Ireland and the politics of climate change


Sir, – Government statements that carbon-reducing investments will rank up there with housing and health services as priorities for post-virus capital spending, plus the apparent influence of the Greens with their 7 per cent reduction target, force one to ask what this is all about.

I totally accept the scientific consensus that the world is heading for disaster unless we can halt global warming, and that human activity is the prime cause of that warming.

What I do ask is what Ireland thinks it can do about it.

We account for one-tenth of 1 per cent of global CO2 emissions from fossil-fuel usage. On the other hand, half of all such emissions are accounted for by three countries – China, the US and India – and those, plus another two, Russia and Japan, account for almost 60 per cent.

What is absolutely obvious is that, unless at least two of the big three (China and the US alone account for over 40 per cent) agree to reduce emissions, anything the rest of the world does is all cost and no benefit.

China and India could quite understandably say that they will restrict their industrialisation and growth when they have attained the kind of prosperity the first world achieved through the exploitation of fossil fuels, and the US just doesn’t give a damn about anyone else.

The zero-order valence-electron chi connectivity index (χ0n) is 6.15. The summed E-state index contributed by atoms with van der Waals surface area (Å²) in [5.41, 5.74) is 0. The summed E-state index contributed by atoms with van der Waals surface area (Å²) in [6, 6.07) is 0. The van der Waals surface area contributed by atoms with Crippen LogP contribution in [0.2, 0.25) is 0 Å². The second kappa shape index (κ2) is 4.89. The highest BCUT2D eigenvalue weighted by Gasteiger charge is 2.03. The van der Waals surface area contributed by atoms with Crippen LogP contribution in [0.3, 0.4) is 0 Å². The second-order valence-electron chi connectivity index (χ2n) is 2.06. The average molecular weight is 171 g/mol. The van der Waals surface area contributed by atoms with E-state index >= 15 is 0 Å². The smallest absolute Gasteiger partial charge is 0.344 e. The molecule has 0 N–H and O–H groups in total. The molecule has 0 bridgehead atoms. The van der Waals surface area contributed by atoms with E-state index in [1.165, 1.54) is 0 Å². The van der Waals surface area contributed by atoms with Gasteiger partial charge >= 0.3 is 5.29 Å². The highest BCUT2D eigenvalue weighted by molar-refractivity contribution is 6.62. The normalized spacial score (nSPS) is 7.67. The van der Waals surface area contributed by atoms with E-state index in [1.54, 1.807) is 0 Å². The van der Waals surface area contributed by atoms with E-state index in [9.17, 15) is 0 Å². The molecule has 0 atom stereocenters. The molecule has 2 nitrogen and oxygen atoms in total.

Does Ireland think there is a kind of demonstration effect – we set a morally sanctioned example to the rest of the world which will persuade them to cut emissions? The idea is unconvincing. Perhaps the EU could set the pace, but it accounts for only 10 per cent of world emissions and, even if Europe reduced emissions to zero, the globe as a whole would scarcely notice.

It is possible that efforts by the EU as a unit could set an example which the rest of the world would take notice of, but even here Ireland is completely irrelevant, contributing a mere 1 per cent of total EU emissions.

Why would Germany, with 20 times our emissions, Italy with 10 times, or France and Poland each with nine times, pay the slightest attention to what we do or preach and why would anyone else (that is, the big three) pay attention unless they do?

One hesitates to question what seems to be accepted as virtue, but before we accept the distortion of our policies by admirable objectives to which our policies can contribute absolutely nothing, but at considerable cost to ourselves, perhaps we should ask some questions.

The cost is not merely what it takes to reduce emissions (all those wind farms, solar panels, retrofits and expensive transport) but the loss of housing, health facilities and schools displaced in the public budget.

Why is it worth it? I would be delighted to receive the answers, but I haven’t seen them yet, even in the large amount of economic literature I have read on the subject over the years. I just hope I’ve missed something. – Yours, etc,



Co Dublin.